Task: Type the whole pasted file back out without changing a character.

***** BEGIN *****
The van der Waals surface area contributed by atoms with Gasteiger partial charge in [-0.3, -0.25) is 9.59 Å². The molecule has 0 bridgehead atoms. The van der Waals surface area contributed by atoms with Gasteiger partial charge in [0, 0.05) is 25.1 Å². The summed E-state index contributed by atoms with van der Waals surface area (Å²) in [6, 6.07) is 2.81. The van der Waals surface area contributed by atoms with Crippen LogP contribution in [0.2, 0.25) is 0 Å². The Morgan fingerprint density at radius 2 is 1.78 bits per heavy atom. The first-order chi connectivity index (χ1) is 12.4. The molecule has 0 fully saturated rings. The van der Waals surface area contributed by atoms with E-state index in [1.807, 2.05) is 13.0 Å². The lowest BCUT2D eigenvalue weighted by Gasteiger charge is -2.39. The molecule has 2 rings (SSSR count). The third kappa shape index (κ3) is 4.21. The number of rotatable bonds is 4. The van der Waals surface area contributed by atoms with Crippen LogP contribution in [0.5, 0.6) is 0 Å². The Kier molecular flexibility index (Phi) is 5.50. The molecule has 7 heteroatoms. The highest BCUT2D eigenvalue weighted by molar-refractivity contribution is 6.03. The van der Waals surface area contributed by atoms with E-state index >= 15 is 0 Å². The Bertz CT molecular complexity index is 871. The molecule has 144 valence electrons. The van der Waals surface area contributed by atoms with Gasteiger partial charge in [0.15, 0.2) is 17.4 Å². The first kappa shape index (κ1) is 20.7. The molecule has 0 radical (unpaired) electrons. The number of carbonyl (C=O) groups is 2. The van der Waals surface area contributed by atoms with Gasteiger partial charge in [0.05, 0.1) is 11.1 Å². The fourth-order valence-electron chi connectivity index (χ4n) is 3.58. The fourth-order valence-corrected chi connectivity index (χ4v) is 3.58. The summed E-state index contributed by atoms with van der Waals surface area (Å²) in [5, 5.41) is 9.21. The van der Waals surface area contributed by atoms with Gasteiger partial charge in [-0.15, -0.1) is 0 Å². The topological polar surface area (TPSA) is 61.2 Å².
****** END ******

The van der Waals surface area contributed by atoms with Gasteiger partial charge in [-0.3, -0.25) is 9.59 Å². The molecule has 0 bridgehead atoms. The van der Waals surface area contributed by atoms with Gasteiger partial charge in [0, 0.05) is 25.1 Å². The summed E-state index contributed by atoms with van der Waals surface area (Å²) in [6, 6.07) is 2.81. The van der Waals surface area contributed by atoms with Crippen LogP contribution in [0.2, 0.25) is 0 Å². The Morgan fingerprint density at radius 2 is 1.78 bits per heavy atom. The first-order chi connectivity index (χ1) is 12.4. The molecule has 0 fully saturated rings. The van der Waals surface area contributed by atoms with E-state index in [1.807, 2.05) is 13.0 Å². The lowest BCUT2D eigenvalue weighted by Gasteiger charge is -2.39. The molecule has 2 rings (SSSR count). The third kappa shape index (κ3) is 4.21. The number of rotatable bonds is 4. The van der Waals surface area contributed by atoms with Crippen LogP contribution in [0.5, 0.6) is 0 Å². The Kier molecular flexibility index (Phi) is 5.50. The molecule has 7 heteroatoms. The highest BCUT2D eigenvalue weighted by molar-refractivity contribution is 6.03. The van der Waals surface area contributed by atoms with E-state index >= 15 is 0 Å². The Bertz CT molecular complexity index is 871. The molecule has 144 valence electrons. The van der Waals surface area contributed by atoms with Gasteiger partial charge in [0.15, 0.2) is 17.4 Å². The first kappa shape index (κ1) is 20.7. The molecule has 0 radical (unpaired) electrons. The number of carbonyl (C=O) groups is 2. The van der Waals surface area contributed by atoms with Gasteiger partial charge in [0.05, 0.1) is 11.1 Å². The fourth-order valence-electron chi connectivity index (χ4n) is 3.58. The fourth-order valence-corrected chi connectivity index (χ4v) is 3.58. The summed E-state index contributed by atoms with van der Waals surface area (Å²) in [5, 5.41) is 9.21. The van der Waals surface area contributed by atoms with Gasteiger partial charge in [-0.15, -0.1) is 0 Å². The topological polar surface area (TPSA) is 61.2 Å².